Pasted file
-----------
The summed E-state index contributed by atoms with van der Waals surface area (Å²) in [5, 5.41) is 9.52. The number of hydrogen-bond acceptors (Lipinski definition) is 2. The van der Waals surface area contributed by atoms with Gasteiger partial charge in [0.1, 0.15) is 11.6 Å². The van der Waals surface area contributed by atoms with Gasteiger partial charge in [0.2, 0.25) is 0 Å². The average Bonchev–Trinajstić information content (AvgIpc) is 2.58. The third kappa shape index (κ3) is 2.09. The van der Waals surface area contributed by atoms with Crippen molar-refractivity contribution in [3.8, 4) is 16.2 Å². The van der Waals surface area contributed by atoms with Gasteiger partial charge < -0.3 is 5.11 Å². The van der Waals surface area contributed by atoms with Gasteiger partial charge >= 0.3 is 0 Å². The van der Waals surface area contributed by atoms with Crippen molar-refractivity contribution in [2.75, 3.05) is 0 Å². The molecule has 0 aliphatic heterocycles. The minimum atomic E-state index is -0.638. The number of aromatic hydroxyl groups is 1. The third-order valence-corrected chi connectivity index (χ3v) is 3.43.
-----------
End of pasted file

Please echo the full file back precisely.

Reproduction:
The summed E-state index contributed by atoms with van der Waals surface area (Å²) in [5, 5.41) is 9.52. The number of hydrogen-bond acceptors (Lipinski definition) is 2. The van der Waals surface area contributed by atoms with Gasteiger partial charge in [0.1, 0.15) is 11.6 Å². The van der Waals surface area contributed by atoms with Gasteiger partial charge in [0.2, 0.25) is 0 Å². The average Bonchev–Trinajstić information content (AvgIpc) is 2.58. The third kappa shape index (κ3) is 2.09. The van der Waals surface area contributed by atoms with Crippen molar-refractivity contribution in [3.8, 4) is 16.2 Å². The van der Waals surface area contributed by atoms with Gasteiger partial charge < -0.3 is 5.11 Å². The van der Waals surface area contributed by atoms with Gasteiger partial charge >= 0.3 is 0 Å². The van der Waals surface area contributed by atoms with Crippen molar-refractivity contribution in [2.75, 3.05) is 0 Å². The molecule has 0 aliphatic heterocycles. The minimum atomic E-state index is -0.638. The number of aromatic hydroxyl groups is 1. The third-order valence-corrected chi connectivity index (χ3v) is 3.43.